Histology of the Nerve

Nervous System
Spinal N. (31 pairs) Cranial N. (12 pairs)

Brain Spinal Cord
Cerebrum Cerebellum Brainstem Midbrain Pons Medulla Oblongata

8 Cervical 12 Thoracic 5 Lumber 5 Sacral 1 Coccygeal

The lowest part of the brainstem (medulla oblongata) is continuous with the spinal cord. The nervous tissue consists of 2 main types of cells: 1. Neurons (nerve cells). 2. Neuroglial cells: non-neuronal, non-excitable cells form the main component of the nervous tissue. Spinal nerves leave the vertebral column intervertebral foramina. (single = foramen) through

Each pair of spinal nerves is coming out of a segment of the spinal cord. (Spinal segments are also 31 in no.) Rootlets (axons) form ventral root (motor) + dorsal root (sensory) unit to form the trunk of a spinal nerve which gives ventral ramus + dorsal ramus.

Effector organs of motor neurons: skeletal muscles. Effector organs of sensory neurons: skin, muscles, joints… Effector organs of sympathetic neurons: glands, smooth muscles and cardiac muscles. Between CNS and PNS we have an independent portion of the CNS: it's the autonomic nervous system (sympathetic + parasympathetic).

The structure of the spinal segment
Any neuron has many dendrites and a single axon. The axon will leave the gray matter (and be a part of the spinal nerve) to the effector organ. The gray matter is formed of: • 2 ventral horns. • 2 lateral horns. • Gray commissure which has a central canal. In addition we have 2 lateral horns (intermidiolateral horns) only present in the 12 thoracic and upper 2 lumber segments. Neurons in the ventral horn are mostly motor with large number of neuroglial cells. Large motor neurons are called ( α ) and small ones are called ( γ ). Sometimes we call the motor neurons (α + γ ): lower motor neurons (while the upper motor neurons are in the brain) or the final common path. Axons of α will supply the main bulk of skeletal muscles. (Main bulk = extrafusal muscle fibers) Intrafusal muscle fibers (muscle spindle) are specialized skeletal muscle fibers act as receptors (stimulus = stretch) and they are supplied by γ axons.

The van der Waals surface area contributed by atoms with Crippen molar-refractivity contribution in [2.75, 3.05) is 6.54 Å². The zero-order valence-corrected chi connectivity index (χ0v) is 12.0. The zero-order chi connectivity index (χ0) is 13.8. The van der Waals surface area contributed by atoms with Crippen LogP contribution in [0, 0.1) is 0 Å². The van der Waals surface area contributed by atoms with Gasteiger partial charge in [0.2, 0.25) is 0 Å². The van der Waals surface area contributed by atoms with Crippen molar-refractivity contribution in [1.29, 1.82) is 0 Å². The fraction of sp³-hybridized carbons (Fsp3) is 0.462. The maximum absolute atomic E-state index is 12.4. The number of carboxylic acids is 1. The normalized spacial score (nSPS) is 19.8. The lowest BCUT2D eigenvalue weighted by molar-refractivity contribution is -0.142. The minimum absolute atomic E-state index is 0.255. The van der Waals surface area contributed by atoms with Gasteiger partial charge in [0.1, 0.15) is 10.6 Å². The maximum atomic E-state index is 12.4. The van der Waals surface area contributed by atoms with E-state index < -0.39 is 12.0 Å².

If we hit the patellar tendon using a medical hammer, it will stretch the fibers of quadriceps muscle the intrafusal muscle fibers will respond to this stretch.
Types of neurons in the dorsal horn: sensory and very large number of interneurons. The interneurons (‫ )الخالي ا الوس يطة‬connect sensory neurons with motor. There must be coordination between sensory and motor neurons it’s called integration. Lateral horn has the mother cells of the sympathetic (preganglionic cells). The white matter is surrounding the gray matter and formed of axons (nerve fibers) myelinated and unmyelinated. Group of axons


Tract or Pathway: a bundle of axons of similar function. A sensory pathway carries the impulses to the brain. A motor pathway carries the impulses or A.P from the brain to the effector organ.

Muscle Tone
Whenever a muscle is stretched it will contract partially (Stretch Reflex). The partial contraction of a muscle is called Muscle Tone. REMEMBER THAT:

The shoulder joint is freely mobile so it’s easily dislocated but it’s stabilized by rotator cuff muscles (Supraspinatus, Infraspinatus, Teres Minor and Subscapularis) these muscles have their tendons very close to the capsule of the shoulder joint.

How do they stabilize the shoulder joint We should keep the head of humerus close to the glenoid fossa of scapula by muscle tone (approximate the insertion to the origin by partial contraction) whenever a muscle contracts it will shorten; here we use the Stretch Reflex... The distance between the origin and the insertion of these muscles is lesser than the length of the muscle so it's always partially contract shorten and approximate stretched the insertion to the origin.

Spinal nerve